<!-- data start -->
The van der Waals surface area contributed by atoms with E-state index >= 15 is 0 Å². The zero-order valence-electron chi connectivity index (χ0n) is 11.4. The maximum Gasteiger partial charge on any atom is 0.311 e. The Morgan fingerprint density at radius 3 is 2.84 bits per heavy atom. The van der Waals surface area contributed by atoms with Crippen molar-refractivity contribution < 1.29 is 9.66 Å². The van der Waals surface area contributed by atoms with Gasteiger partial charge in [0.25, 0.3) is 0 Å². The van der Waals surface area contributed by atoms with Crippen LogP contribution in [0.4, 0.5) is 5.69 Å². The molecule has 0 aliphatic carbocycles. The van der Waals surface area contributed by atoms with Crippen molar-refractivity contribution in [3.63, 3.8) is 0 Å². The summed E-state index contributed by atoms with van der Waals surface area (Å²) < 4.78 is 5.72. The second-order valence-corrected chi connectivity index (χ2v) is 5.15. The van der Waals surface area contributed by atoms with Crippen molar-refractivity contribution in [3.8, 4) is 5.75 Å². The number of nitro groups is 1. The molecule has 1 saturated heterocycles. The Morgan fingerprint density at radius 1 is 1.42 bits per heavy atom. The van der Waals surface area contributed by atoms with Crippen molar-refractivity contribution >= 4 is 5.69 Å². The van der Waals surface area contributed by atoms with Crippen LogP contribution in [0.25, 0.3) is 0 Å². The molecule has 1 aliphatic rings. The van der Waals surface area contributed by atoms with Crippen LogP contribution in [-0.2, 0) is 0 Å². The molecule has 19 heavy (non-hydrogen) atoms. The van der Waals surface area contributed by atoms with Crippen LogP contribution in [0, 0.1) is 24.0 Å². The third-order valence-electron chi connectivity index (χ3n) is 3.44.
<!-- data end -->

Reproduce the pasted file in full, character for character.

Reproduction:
The van der Waals surface area contributed by atoms with E-state index >= 15 is 0 Å². The zero-order valence-electron chi connectivity index (χ0n) is 11.4. The maximum Gasteiger partial charge on any atom is 0.311 e. The Morgan fingerprint density at radius 3 is 2.84 bits per heavy atom. The van der Waals surface area contributed by atoms with Crippen molar-refractivity contribution < 1.29 is 9.66 Å². The van der Waals surface area contributed by atoms with Gasteiger partial charge in [0.25, 0.3) is 0 Å². The van der Waals surface area contributed by atoms with Crippen LogP contribution in [0.4, 0.5) is 5.69 Å². The molecule has 0 aliphatic carbocycles. The van der Waals surface area contributed by atoms with Crippen molar-refractivity contribution in [3.63, 3.8) is 0 Å². The summed E-state index contributed by atoms with van der Waals surface area (Å²) < 4.78 is 5.72. The second-order valence-corrected chi connectivity index (χ2v) is 5.15. The van der Waals surface area contributed by atoms with Crippen molar-refractivity contribution in [3.8, 4) is 5.75 Å². The number of nitro groups is 1. The molecule has 1 saturated heterocycles. The Morgan fingerprint density at radius 1 is 1.42 bits per heavy atom. The van der Waals surface area contributed by atoms with Crippen molar-refractivity contribution >= 4 is 5.69 Å². The van der Waals surface area contributed by atoms with Crippen LogP contribution in [0.25, 0.3) is 0 Å². The molecule has 1 aliphatic rings. The van der Waals surface area contributed by atoms with Crippen LogP contribution in [-0.2, 0) is 0 Å². The molecule has 19 heavy (non-hydrogen) atoms. The van der Waals surface area contributed by atoms with Crippen LogP contribution in [0, 0.1) is 24.0 Å². The third-order valence-electron chi connectivity index (χ3n) is 3.44.